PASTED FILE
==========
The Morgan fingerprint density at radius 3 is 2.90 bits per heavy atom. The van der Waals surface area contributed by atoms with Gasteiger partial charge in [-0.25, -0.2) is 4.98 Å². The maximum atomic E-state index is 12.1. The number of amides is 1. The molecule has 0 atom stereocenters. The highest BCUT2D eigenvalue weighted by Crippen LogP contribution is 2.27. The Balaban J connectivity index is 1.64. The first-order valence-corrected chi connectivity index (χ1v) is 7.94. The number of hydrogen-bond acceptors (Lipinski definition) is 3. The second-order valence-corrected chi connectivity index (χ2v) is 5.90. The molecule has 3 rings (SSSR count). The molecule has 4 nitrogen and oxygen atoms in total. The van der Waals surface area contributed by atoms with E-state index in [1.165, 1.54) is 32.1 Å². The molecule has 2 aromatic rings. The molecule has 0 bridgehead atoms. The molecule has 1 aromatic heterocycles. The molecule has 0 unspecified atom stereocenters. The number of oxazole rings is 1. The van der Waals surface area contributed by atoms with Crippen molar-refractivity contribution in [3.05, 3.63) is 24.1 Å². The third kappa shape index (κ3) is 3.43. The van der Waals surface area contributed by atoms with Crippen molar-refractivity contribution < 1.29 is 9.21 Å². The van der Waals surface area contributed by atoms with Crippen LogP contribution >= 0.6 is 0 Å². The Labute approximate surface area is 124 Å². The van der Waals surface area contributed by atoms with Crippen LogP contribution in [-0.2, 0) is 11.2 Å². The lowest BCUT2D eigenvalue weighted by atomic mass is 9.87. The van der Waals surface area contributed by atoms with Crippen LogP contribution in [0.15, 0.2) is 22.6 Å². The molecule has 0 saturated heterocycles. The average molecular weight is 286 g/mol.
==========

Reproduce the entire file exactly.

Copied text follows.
The Morgan fingerprint density at radius 3 is 2.90 bits per heavy atom. The van der Waals surface area contributed by atoms with Gasteiger partial charge in [-0.25, -0.2) is 4.98 Å². The maximum atomic E-state index is 12.1. The number of amides is 1. The molecule has 0 atom stereocenters. The highest BCUT2D eigenvalue weighted by Crippen LogP contribution is 2.27. The Balaban J connectivity index is 1.64. The first-order valence-corrected chi connectivity index (χ1v) is 7.94. The number of hydrogen-bond acceptors (Lipinski definition) is 3. The second-order valence-corrected chi connectivity index (χ2v) is 5.90. The molecule has 3 rings (SSSR count). The molecule has 4 nitrogen and oxygen atoms in total. The van der Waals surface area contributed by atoms with E-state index in [1.165, 1.54) is 32.1 Å². The molecule has 2 aromatic rings. The molecule has 0 bridgehead atoms. The molecule has 1 aromatic heterocycles. The molecule has 0 unspecified atom stereocenters. The number of oxazole rings is 1. The van der Waals surface area contributed by atoms with Crippen molar-refractivity contribution in [3.05, 3.63) is 24.1 Å². The third kappa shape index (κ3) is 3.43. The van der Waals surface area contributed by atoms with Crippen molar-refractivity contribution < 1.29 is 9.21 Å². The van der Waals surface area contributed by atoms with Crippen LogP contribution >= 0.6 is 0 Å². The Labute approximate surface area is 124 Å². The van der Waals surface area contributed by atoms with Crippen LogP contribution in [-0.2, 0) is 11.2 Å². The lowest BCUT2D eigenvalue weighted by atomic mass is 9.87. The van der Waals surface area contributed by atoms with Crippen LogP contribution in [0.15, 0.2) is 22.6 Å². The molecule has 0 saturated heterocycles. The average molecular weight is 286 g/mol.